The basic facts of Bonnie's relationship to Teel Laundry are not in dispute. These facts are that Bonnie's mother, Mrs. Eleanor Jane Gates, was a regular employee at Teel Laundry. During the summer preceding the accident Bonnie Gates and other children whose mothers were also employed at Teel Laundry, folded rags and towels at the Teel Laundry on a more or less irregular basis. No set hours for their folding work were made and reimbursement for this work was to the mothers on the basis of the number of towels folded by the children. The children were under no direct supervision and the folding work done by the children was also done by regular employees of the Teel Laundry. The trial court in its findings of fact No. 4 found 'The court further finds that the presence of Bonnie Gates on said Teel Laundry and Dry Cleaning Company was shown by the evidence to be a practical way of maintaining employee relations with her mother the same as they did with other mothers under similar circumstances and was a method of controlling the children while in the plant by way of giving them something useful to do, by letting them and Bonnie Gates fold towels or rags and this was not done as an employee of Teel Laundry and Dry Cleaning Company and was not done as a part of an operation of steam laundry, dry cleaning and pressing and was not done with any machinery and was not a dangerous operation, * * * and further that Bonnie Gates, a minor, was not an employee of Teel Laundry and Dry Cleaning Company and that she was not paid by Teel Laundry and Dry Cleaning Company even though extra money was added to the pay check of the mother for the folding of said towels and that in essence that Bonnie Gates was an employee of the mother, and the defendant, Teel Laundry and Dry Cleaning Company, did not see that the pay, that was added to the mother's check, was to go to said Bonnie Gates, but that this entire transaction was upon the agreement and under the direction of the mother of Bonnie Gates which made her in essence if she was anybody's employee, which this court doubts, an employee of her mother.' This finding of fact concerning the relationship and intention of the parties concerning the relationship is not clearly erroneous.3 From this basic factual relationship it is clear that the court's conclusion that Bonnie Gates was not an employee of the Teel Laundry and Dry Cleaning Company is correct and that therefore even if the employee exclusion clause of the insurance policy is construed as meaning employee in the commonest sense the trial court was correct in holding that Bonnie Gates was not excluded from coverage under this policy.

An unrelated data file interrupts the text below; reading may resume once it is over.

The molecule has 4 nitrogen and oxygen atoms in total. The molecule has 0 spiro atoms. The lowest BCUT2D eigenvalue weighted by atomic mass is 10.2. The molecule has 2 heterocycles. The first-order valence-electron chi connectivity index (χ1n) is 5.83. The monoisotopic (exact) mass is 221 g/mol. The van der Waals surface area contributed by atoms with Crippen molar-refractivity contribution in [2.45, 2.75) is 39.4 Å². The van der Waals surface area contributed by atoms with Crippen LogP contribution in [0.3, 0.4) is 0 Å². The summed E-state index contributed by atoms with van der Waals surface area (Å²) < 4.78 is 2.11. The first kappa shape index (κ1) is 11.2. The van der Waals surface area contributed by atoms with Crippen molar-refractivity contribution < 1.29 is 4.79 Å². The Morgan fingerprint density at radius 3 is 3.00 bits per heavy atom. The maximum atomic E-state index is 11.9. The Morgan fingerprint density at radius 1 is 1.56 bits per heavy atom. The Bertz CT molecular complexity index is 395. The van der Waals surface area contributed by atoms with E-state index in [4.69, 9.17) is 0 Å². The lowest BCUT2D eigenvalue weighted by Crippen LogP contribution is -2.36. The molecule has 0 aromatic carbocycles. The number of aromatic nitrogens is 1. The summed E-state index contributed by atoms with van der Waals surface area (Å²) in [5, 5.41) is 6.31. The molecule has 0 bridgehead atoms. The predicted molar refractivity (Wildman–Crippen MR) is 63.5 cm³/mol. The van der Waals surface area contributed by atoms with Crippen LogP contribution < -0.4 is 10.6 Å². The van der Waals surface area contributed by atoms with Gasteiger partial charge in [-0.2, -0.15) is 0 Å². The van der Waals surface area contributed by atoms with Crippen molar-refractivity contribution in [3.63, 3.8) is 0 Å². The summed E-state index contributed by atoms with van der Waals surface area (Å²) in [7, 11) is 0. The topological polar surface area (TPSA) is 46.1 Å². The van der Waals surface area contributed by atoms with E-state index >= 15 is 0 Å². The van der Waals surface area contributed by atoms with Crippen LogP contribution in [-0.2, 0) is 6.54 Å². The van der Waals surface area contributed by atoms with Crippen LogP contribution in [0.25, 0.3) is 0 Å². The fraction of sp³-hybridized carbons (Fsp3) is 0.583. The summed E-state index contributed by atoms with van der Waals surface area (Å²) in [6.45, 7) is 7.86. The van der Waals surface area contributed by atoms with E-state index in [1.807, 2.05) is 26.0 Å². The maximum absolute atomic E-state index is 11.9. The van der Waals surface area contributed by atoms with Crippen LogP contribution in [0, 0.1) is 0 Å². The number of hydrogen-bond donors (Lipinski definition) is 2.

Although the above discussion is sufficient to affirm the trial court's decision it might give an impression of affirmance of appellant's position that the language of the employee exclusion clause of the insurance was to be interpreted as meaning an employee in any sense of the word. To place such an interpretation upon this phrase raises the possibility that a person might be found an employee sufficient to apply the exclusion clause of the public liability insurance and yet not sufficient to come within the meaning of employee for coverage under the Workmen's Compensation laws. That such a result would have been intended by the insured seems unlikely for it would mean that an area would exist for which he would not have any insurance coverage. There is no Oklahoma case dealing with the interpretation of the exclusion clause in question.4 Other courts, however, have recognized the relationship between the employee exclusion from public liability policies and coverage under the Workmen's Compensation laws. It is stated in Vol. 12, Couch on Insurance 2d, 44:483 'Where the distinction made by an employer's public liability policy is phrased so as to exclude 'employees' that term is treated as the equivalent of a reference to those persons who are entitled to compensation under the workmen's compensation act.' Also in Turnage v. State Farmers Mutual Tornado Insurance Co., Mo.App., 388 S.W.2d 342 at 346, the court states, 'While the idea did not originate in this court, the Missouri courts (and those in some other states) have consistently turned to the Workmen's Compensation Act and the decisions thereunder in questions involving the meaning of the word 'employee' as used in exclusion clauses of liability insurance policies. * * *' See also Weiss v. Employers' Liability Assur. Corp., 131 Misc. 301, 226 N.Y.S. 732; Shapiro v. Employers' Liability Assur. Corp., 139 Misc. 454, 248 N.Y.S. 587; and I-L Logging Co. v. Manufacturers & Wholesalers Indemnity Exchange, 202 Or. 277, 275 P.2d 226; and Lumber Mutual Casualty Insurance Co. v. Stukes, 4 Cir., 164 F.2d 571. This court in B & H Passmore Metal & Roofing Co. v. New Amsterdam Casualty Co., 10 Cir., 147 F.2d 536, held that the phrase of an exclusion clause 'engaged in business' is to be construed differently than the workmen's compensation phrase 'arising out of and in the course of his employment' and, therefore, that the two coverages do not necessarily match. The case involved transportation given an employee after his work was over and during which time the court found that he was not an employee as intended by the employee exclusion clause although he might have been considered an employee under workmen's compensation laws. The Passmore decision, however, is not authority for holding that the instant employee exclusion clause is not to be construed in accordance with the Workmen's Compensation laws as a significant difference exists in the language of the two employee exclusion clauses. Great reliance was placed by this court in the Passmore decision upon the use of the words 'engaged in business' whereas in the instant employee exclusion clause the phrase is 'arising out of and in the course of his employment,' the same phrase that is universally used in the Workmen's Compensation Statutes. This is, we believe, a clear expression of intent of the two parties that the employee exclusion clause as used in the public liability insurance is intended to correspond to the Workmen's Compensation coverage. The correct interpretation of the employee exclusion clause used in this case would be gained by considering whether Bonnie Gates was a legal employee as that term is construed under the Oklahoma Workmen's Compensation cases.